Pusan festival adds Asian film market

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Pusan festival adds Asian film market


For 10 years, the Pusan International Film Festival has paired beautiful beaches and world cinema, opening locals’ eyes to exotic ideas and perhaps also helping improve film buffs’ pasty complexions. This year will be the biggest yet ― the 11th PIFF will present 245 films from 60 countries, including 64 world premieres, 20 international premieres and 71 Asian premieres.
The opening film this year is a domestic melodrama, “Traces of Love,” by the established director Kim Dae-sung of “Bungee Jumping of Their Own.” “Traces” is only the fourth Korean film to open the festival, and stars Yu Ji-tae and Kim Ji-su in an autumn love story. When advance tickets went on sale for the opening Sept. 19, they sold out in less than three minutes. The closing film is a Chinese comedy, “Crazy Stone,” about the heist of a valuable jade piece. Both opening and closing ceremonies will take place in the 5,000-seat outdoor theater of the Haeundae Yachting Center.
PIFF’s competitive division is dubbed New Currents, and the head of the jury will be the Academy Award-winning Hungarian director Istvan Szabo. There are 10 films in the competition, ranging from a low-key Chinese teenage drama “Betelnut,” by Heng Yang, to an experimental animation-live action-puppetry hybrid “Wool 100%” by Japanese director Mai Tominaga. Szabo will also give a master class at the festival with Taiwanese Ming-liang Tsai.
The retrospective section offers a special treat this year: Seven restored Korean films from the Japanese colonial era, including “Sweet Dreams” from 1936, thought to be the oldest Korean movie of which a print still remains. The section also honors the famed Korean director Shin Sang-ok, who passed away in April, by screening a restored version of his 1962 film “The Arch of Chastity.”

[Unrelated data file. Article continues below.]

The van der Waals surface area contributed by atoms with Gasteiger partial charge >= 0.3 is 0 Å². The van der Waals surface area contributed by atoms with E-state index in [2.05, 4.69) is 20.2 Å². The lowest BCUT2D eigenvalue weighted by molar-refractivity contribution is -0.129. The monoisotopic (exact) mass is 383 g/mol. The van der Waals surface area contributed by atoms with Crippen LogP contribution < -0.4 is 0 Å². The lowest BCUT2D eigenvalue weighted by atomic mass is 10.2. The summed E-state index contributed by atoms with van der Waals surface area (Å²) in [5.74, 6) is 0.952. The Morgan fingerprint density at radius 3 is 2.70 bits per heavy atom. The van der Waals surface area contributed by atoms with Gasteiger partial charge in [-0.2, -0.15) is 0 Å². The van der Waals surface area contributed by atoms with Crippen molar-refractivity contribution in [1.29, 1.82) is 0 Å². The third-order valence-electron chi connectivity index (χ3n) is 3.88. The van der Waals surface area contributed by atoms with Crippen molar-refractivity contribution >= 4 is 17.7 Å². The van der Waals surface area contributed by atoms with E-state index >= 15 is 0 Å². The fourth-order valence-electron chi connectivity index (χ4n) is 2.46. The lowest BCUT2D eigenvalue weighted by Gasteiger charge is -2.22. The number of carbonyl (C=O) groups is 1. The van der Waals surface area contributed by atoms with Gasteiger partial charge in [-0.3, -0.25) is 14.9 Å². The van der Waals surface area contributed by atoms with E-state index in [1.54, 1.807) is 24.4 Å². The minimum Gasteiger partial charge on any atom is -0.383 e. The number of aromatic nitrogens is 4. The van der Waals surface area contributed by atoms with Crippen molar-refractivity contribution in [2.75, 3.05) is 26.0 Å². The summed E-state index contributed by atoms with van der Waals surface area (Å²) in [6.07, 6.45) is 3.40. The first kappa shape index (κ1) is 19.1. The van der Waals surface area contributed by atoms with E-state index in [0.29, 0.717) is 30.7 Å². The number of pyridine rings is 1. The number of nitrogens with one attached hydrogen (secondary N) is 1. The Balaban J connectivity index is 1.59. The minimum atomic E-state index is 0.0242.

The largest expansion at PIFF this year is the addition of a film market. The Asian Film Market will host Asian sales booths, mostly from Korean and Japanese companies, and sellers including Sony, Universal, the Weinstein Company, StudioCanal and more. In all, 70 sales booths from 95 companies will take part.
There was opposition to the opening from already-established film markets in Tokyo, whose market opens the day after PIFF closes, and Bangkok, Hong Kong and Shanghai.
Another conflict was with the first Rome Film Festival, which takes place through most of PIFF’s run. Though the programmers said they eventually agreed with Rome on who would show what, two “co-world premieres,” of the films “After This Our Exile” by Patrik Tam and “Nightmare Detective” by Shinya Tsukamoto, will take place at both festivals.
Festival director Kim Dong-ho was particularly proud of the news that Variety, the entertainment trade newspaper, will cover the festival daily for the first time. Variety only covers three other film festivals in this way: Cannes, Berlin and Toronto.
The patriarch of Korean film, Im Kwon-taek, will lead this year’s Asian Film Academy, a series of special classes that PIFF offers every year with five directors and cinematographers and 24 academy fellows, with the goal of producing a film by the end of the 26-week class period.
Other divisions at the festival this year include a second animation section, which will screen new films from Japan, Thailand, Singapore and Korea, including “Paprika,” by the Japanese director Satoshi Kon, known for “Millennium Actress” and “Perfect Blue,” and “Aachi & Ssipak,” a coarse, kinetic Korean feature.
PIFF continues its support for documentary filmmaking by offering 120 million won ($127,000) in funding through the Asian Network of Documentary. Eight documentaries on indigenous Asian cultures will screen in the festival’s Wide Angle section, plus other documentaries on a variety of subjects. The “Vision Session” will support low-budget Korean film directors.
The Korean Cinema Today section will survey current domestic film, featuring a screening of Im Sang-soo’s “The President’s Last Bang” with controversial documentary footage, originally excised by the Korean courts, restored.

by Ben Applegate
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